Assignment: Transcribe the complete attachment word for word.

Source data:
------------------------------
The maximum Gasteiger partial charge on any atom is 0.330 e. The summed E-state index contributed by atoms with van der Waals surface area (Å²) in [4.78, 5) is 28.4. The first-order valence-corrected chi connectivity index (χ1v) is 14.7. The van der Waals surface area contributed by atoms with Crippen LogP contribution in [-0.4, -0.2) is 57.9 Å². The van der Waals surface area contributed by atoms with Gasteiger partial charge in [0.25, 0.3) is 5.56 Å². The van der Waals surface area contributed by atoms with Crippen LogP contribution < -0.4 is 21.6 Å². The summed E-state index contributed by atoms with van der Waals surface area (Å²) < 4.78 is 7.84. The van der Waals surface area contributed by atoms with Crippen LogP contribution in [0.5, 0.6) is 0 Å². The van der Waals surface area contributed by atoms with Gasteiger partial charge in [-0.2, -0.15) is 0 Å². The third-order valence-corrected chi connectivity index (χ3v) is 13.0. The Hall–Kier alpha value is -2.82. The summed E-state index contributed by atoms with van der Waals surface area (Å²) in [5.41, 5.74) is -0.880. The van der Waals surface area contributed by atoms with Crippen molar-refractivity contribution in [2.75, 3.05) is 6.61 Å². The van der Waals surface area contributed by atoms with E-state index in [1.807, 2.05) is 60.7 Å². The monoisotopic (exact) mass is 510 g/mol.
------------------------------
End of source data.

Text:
The maximum Gasteiger partial charge on any atom is 0.330 e. The summed E-state index contributed by atoms with van der Waals surface area (Å²) in [4.78, 5) is 28.4. The first-order valence-corrected chi connectivity index (χ1v) is 14.7. The van der Waals surface area contributed by atoms with Crippen LogP contribution in [-0.4, -0.2) is 57.9 Å². The van der Waals surface area contributed by atoms with Gasteiger partial charge in [0.25, 0.3) is 5.56 Å². The van der Waals surface area contributed by atoms with Crippen LogP contribution < -0.4 is 21.6 Å². The summed E-state index contributed by atoms with van der Waals surface area (Å²) < 4.78 is 7.84. The van der Waals surface area contributed by atoms with Crippen LogP contribution in [0.5, 0.6) is 0 Å². The van der Waals surface area contributed by atoms with Gasteiger partial charge in [-0.2, -0.15) is 0 Å². The third-order valence-corrected chi connectivity index (χ3v) is 13.0. The Hall–Kier alpha value is -2.82. The summed E-state index contributed by atoms with van der Waals surface area (Å²) in [5.41, 5.74) is -0.880. The van der Waals surface area contributed by atoms with Crippen molar-refractivity contribution in [2.75, 3.05) is 6.61 Å². The van der Waals surface area contributed by atoms with E-state index in [1.807, 2.05) is 60.7 Å². The monoisotopic (exact) mass is 510 g/mol.